The Edgewood Club 100 Years of Memories - page 6

4
T
he original concept sounds simple. Until you examine it closely.
“A … concrete embodiment of the community idea.” OK, except
how do you go about embodying the concept of community?
When those words describing the Edgewood Club appeared in
the long-forgotten
Pittsburgh Gazette Times
, the Mission-style
building was just beginning its unique public/private journey.
Today, as the Edgewood Club celebrates its centennial we can
see the merger of concrete and community for what it is: A very
good idea.
A very good idea for both
sides of the arrangement as
it has turned out. The idea
of placing a public library
and a private club under
one roof may sound strange,
but it works. No less an
authority on public libraries
than Andrew Carnegie originally endorsed it; no less than an
entire community has come to embrace it. Private club, civic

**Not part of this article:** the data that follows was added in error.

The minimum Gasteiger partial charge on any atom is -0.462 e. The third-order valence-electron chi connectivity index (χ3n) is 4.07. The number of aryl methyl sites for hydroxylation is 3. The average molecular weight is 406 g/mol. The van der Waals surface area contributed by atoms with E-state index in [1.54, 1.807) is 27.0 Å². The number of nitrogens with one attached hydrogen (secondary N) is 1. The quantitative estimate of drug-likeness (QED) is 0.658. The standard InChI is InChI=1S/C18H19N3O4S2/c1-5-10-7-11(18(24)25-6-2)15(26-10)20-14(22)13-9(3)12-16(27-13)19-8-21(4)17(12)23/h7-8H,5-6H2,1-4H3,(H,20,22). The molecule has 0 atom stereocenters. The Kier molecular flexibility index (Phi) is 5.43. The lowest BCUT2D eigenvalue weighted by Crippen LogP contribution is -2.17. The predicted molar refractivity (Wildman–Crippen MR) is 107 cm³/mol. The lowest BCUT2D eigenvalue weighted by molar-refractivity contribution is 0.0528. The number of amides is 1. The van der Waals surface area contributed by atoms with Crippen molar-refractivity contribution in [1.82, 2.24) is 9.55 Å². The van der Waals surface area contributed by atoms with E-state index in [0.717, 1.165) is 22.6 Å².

institution. If there’s a contradiction there, it’s not visible from
the southwest corner of West Swissvale and Pennwood.
Part of the reason may lie in the Club’s foundation. One
hundred years ago, the Edgewood Club had its roots in
community. As a former Club executive, George R. Craig,
explained in an article written to celebrate the organization’s
60th anniversary in 1963, “Automobiles were rare in 1904, and
thus Edgewood was quite isolated and self-contained.
Edgewood men took the train to work in the morning, they
took the train home in the evening, and once they were home
they were home. Any athletic, social or cultural activity of an
evening had to be within walking distance.”
“My father used to
talk about how the
Club was organized
in his kitchen!”
Dr. John T. Garland
Son of Charles Garland
The Edgewood Club: 100 Years of Memories
by Bill Modoono
1,2,3,4,5 7,8,9,10,11,12,13,14,15,16,...48
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